Liz: Who’s the audience? Who are you writing for? As a patient, patient advocate, like I mentioned how I got into this space, writing to my fellow patient community, writing for fellow patient audiences, writing from an advocacy perspective for the brain tumor community or this emerging patients as researchers and collaborators in the design and conduct of research community. That is growing and existing.

I was just so moved from this experience of, I don’t know, the end … I don’t have someone to recap or read my essay, but at the end I talk about … The last few sentences of my piece is about … Wait, hold on. I’m going to bring it up [inaudible 00:41:17].

Eric: You can pull it up.

Liz: I think I said … The last paragraph, or the last, yeah, paragraph, says, “With surgery in our rear-view mirrors, the decisions we shared are behind us, and our paths as surgeon and patient now diverge. But my curiosity is piqued, and I suspect my next research collaboration will be inspired by my time in the operating room. Once you’ve traveled to the moon, the earth never looks the same again.”

To me, it was the peak of advocating for myself, understanding my needs, partnering with my clinician, my doctor, my surgeon to make decisions that are possibly life-changing. I am just inspired by the partnership that we had.

Sometimes people talk about brain surgery, rocket science as this kind of joke. I was thinking about how there’s this almost outer space experience you have in that situation. The best way I could communicate some situation that other people will probably never have was to compare it to being in outer space. I almost did this whole analogy …

One of the great things these editors do is they’re like, “Bring it down. Bring it down. Too many words”.” I was like I really wanted to talk about this astronaut who’s out in space traveling the moon. But then the neurosurgeon’s there. They’re mission control in Houston guiding you through this process. I wish there was a little more words for it, but hopefully me sharing it here on the podcast will be my space to do that.

Eric: Well, let me ask another question, because this is really about narrative writing, the components of it, the process of getting it into a journal. We talked about this in our last podcast around the lay public is working with editors. Is there a tension between … In that once you’re in that process, you get people giving you feedback about losing your own voice, why you wrote it for yourself, and then now incorporating other people’s voices into your narrative. They’re giving you feedback to change certain aspects, to narrow it down, maybe change words. Do you worry about losing your own voice? I’m going to start with Anne. Thoughts on that?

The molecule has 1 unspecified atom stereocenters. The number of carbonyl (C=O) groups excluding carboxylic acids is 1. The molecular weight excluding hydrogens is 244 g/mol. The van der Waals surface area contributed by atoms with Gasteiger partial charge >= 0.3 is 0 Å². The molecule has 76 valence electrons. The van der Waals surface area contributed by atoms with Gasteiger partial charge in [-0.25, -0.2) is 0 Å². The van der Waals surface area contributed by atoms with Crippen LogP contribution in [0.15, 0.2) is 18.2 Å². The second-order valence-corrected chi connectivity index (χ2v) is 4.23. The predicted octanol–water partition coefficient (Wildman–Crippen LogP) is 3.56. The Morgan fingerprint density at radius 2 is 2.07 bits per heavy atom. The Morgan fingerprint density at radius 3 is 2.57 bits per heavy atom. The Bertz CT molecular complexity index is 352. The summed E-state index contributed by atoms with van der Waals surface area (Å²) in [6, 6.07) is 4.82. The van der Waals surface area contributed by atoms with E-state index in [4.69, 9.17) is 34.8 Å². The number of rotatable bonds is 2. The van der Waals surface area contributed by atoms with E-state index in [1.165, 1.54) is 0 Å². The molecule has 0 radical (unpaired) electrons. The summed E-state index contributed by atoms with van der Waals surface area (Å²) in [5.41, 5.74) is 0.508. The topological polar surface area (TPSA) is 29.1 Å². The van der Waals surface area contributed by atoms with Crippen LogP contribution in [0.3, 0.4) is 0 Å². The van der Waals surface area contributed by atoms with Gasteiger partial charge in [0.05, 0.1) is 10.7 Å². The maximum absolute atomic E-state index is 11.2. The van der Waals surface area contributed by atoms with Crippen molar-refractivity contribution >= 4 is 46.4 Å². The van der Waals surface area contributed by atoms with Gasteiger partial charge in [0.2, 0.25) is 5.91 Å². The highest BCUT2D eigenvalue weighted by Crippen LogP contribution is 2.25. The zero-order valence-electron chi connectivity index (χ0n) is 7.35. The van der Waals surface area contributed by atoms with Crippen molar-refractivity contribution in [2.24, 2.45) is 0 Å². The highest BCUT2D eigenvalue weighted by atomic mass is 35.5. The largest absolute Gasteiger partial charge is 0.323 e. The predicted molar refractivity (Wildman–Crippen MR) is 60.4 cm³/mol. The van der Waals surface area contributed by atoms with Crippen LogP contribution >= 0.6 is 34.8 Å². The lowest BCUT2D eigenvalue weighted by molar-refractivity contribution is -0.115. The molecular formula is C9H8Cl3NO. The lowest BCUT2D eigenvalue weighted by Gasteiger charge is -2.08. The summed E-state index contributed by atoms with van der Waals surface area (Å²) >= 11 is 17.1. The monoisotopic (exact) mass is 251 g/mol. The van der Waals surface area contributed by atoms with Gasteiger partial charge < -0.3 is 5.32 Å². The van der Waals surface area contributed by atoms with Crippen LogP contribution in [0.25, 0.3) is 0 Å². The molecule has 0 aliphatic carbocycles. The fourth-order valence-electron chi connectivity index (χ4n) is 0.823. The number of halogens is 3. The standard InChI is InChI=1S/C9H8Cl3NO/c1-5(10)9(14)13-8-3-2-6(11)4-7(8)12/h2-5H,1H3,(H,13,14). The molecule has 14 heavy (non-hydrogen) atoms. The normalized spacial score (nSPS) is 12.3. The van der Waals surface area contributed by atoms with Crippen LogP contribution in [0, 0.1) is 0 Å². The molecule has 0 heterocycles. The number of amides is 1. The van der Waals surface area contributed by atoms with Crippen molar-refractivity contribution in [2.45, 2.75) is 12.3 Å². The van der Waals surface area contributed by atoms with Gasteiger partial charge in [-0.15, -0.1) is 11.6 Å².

Anne: I think for me the biggest editing came from having to meet the 1600-word limit for Piece of My Mind. And so, I did a lot of editing and whittling down prior to submitting. Then once it was accepted, after I picked my jaw up off the floor in shock that it was accepted, we went through the editing process.

I would say, in my experience, there was very few things that had to be tweaked. It was really around adjusting a few word choices here and there just to be in keeping with the words that people are using currently. So, for example, in my essay, I initially used the phrase emergency room, and JAMA said, “We use emergency department.” So very minimal changes. So I was lucky in that I didn’t have to be challenged in that way.

Eric: Yeah. Well, we’ll see if Preeti yells at me for this. There were some word choices that you disagreed with, that you also pushed back on.

Anne: There were a couple. There were a couple.

Eric: Can you give me an example?

Anne: Yeah, I mean the editor … or not that, the-

Eric: Copywriter.

Anne: … copywrite editor. Initially, I used the phrase, “I checked my mom’s blood sugar,” and the copywrite editor just automatically changed it to, “I checked my mom’s blood glucose,” which is nothing I would ever say in real life. And so, when I noticed that, I asked permission to learn more about whether it would be really required to use the word glucose or if I could keep blood sugar in there, which would be more in keeping with my natural communication style. In the end, they gave it to me.